Some sweetheart stole my bicycle out of my backyard late last summer, and with spring approaching it was high time for me to find myself a new one. Unfortunately, I had to deal with 3 sizable obstacles on my path to procuring a new 2-wheeled means of conveyance:
1. I have less money than Bea Arthur has crabs, and the woman honestly doesn't have very many crabs.
2. Bikes depreciate in value at an excruciatingly slow pace. It's not at all uncommon to see an ad on craigslist stating "I bought this bike 4 years ago for $1,500 and probably haven't put more than 500 miles on it, so I'm asking $1,200 for it". What a great fucking deal, pal. Thanks for passing the savings onto the impoverished consumer, prick.
It's exceedingly rare for any bikes not originally purchased at Wal-Mart to dip below the $100 barrier, and the ones that do so sell extremely quickly, so I needed to be anything but lazy in my classifieds browsing. As history has proven time and again, I am naturally anything but an anything but lazy man.
3. I have what is in all likelihood the single lankiest human frame in the Western Hemisphere, as such I require a bike that's large enough to be ridden by Manute Bol, but light enough to be lifted by a 6 year old girl with scoliosis. These bikes are not easy to come by.
After months of fruitless searching, I finally found my ride: A vintage 1989-ish Mt. Shasta Tempest, the pride of the late queen's 21 speed fleet, and it set me back the mere pittance of 75 American dollars.
Though you've almost certainly never heard of Mt. Shasta, this bike's actually not a complete piece of shit - If you care to know, Mt. Shasta was a secondary brand that GT bicycles for whatever reason started up in the late 1980's, but the project went belly up rather quickly. So basically I ended up with an old GT mountain bike (the GT logo is pressed into several pieces of the frame) in the clothes of a brand that no one's ever heard of. Yatzee.
Anyway, the bike was in need of some basic repairs (the tires needed to be replaced and the seat was the single most uncomfortable object that any man could ever rest his posterior upon, excluding Bruce Vilanche's lap), but other than that the ride was technically very sound. Unfortunately, the paint was in really dreadful condition. It was obvious that this poor contraption had been leaned up against a wall for the whole of an uber-tepid summer, as one side of the bike was a kinda cool flourescent orange, while the other side had been sun bleached into a pastel pink.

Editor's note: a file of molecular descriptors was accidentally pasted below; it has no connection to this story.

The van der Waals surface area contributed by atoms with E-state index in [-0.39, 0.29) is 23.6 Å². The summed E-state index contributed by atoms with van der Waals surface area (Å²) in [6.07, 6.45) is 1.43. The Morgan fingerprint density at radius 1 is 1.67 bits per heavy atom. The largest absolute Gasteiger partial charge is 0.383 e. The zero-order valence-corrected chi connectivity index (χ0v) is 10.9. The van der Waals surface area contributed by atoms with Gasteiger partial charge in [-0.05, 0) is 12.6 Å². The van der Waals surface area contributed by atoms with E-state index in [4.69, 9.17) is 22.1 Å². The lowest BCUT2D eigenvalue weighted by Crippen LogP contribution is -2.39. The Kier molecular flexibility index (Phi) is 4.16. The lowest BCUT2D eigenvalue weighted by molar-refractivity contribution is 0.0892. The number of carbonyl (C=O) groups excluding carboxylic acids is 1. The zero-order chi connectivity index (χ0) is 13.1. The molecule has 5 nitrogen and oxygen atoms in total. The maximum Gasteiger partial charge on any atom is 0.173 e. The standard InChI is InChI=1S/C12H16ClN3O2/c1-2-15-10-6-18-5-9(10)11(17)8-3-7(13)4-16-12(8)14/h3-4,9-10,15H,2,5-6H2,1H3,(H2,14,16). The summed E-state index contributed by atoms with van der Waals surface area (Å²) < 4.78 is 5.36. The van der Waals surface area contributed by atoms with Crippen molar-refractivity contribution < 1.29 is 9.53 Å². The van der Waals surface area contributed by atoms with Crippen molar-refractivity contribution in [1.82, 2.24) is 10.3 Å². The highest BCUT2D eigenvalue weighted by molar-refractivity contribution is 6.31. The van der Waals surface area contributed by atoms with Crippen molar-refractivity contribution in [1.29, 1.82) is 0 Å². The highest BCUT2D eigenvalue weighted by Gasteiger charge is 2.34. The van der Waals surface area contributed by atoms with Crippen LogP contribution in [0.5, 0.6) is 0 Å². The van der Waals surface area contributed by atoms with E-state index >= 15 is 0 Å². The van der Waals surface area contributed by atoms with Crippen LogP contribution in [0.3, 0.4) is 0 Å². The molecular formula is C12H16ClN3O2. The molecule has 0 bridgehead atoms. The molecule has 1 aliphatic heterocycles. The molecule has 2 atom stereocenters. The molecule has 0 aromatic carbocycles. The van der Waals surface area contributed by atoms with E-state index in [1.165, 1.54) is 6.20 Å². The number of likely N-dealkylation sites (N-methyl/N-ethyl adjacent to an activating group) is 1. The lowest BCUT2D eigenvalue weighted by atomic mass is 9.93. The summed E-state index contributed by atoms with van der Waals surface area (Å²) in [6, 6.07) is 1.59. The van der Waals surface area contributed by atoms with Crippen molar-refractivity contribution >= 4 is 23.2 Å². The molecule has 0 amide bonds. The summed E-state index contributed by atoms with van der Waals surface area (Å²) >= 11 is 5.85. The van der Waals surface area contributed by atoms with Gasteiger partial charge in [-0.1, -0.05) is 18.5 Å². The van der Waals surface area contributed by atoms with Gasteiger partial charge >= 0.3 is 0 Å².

Dig the color difference on either side of the brake cable (the black line running along the top bar in the frame)
The previous owner had also inexplicably wrapped packing tape around a few pieces of the frame, which left some bizarre lines in the paint.
I could have just left the bike as is and written off its less than stellar aesthetic condition as a theft deterrent (after my last one was stolen, I'd certainly have grounds to seek out such a quality). I also could have done a cheap spray painting job on the frame to give it a somewhat uniform color, but I was told from several reputable sources that this method never ends well. My other conventional option would have been to get the bike professionally powder coated by an auto body shop, but this would set me back $150 and would greatly increase the likelihood of my new ride getting stolen, so I decided to take a less conventional route.
After picking up a 10 pack of orange electrical tape on Amazon for about $10, I unhooked all of the brake and shifter cables from the bike and removed the chain and wheels, leaving me with an almost entirely bare frame (I also removed the front dérailleur as I found it ostentatious and unnecessary). An unexpected upshot from all of this was that I later learned how to replace brake and shifter cables, as I needed to put the thing back together again to be able to actually ride it.
Once all obstructions were cleared off, I windexed the whole thing, then somewhat meticulously covered all of the frame's joints and intersections with tape before wrapping the tubes and the front fork with tape to complete the job. It took a couple of hours to finish, but I'm feeling pretty sassy about the end results (in the world of Enron McHanslaw, sassy is always a good thing).
Surprisingly to me, I only used 1 and 1/2 rolls of the tape I bought, so this whole job only amounted to about 4oz of added weight to the bike's frame. The only thing I'm worried about is how long the tape will hold, but I didn't stretch the tape much when I wrapped it, so I don't think it has any reason to peel off anytime soon (and even if it does, I'm sitting on 8 and 1/2 rolls of back up tape to make repairs with). For a little closer look at the hot tape on bike action, dig this nastiness:
As you can see from that little tube poking out from behind the seat post, there's a few small parts of the bike that I wasn't able to tape over, but I think I'll just write those off as theft deterrents (teehee, I'm precious).
Here's one more shot taken from a slightly different angle, as I know how you feel about slightly different angles (you sly dog, you):
Welp, that's about it. Tune in next time when I'll show you how to turn a sequined change purse into a colostomy bag.
Monday, February 25, 2008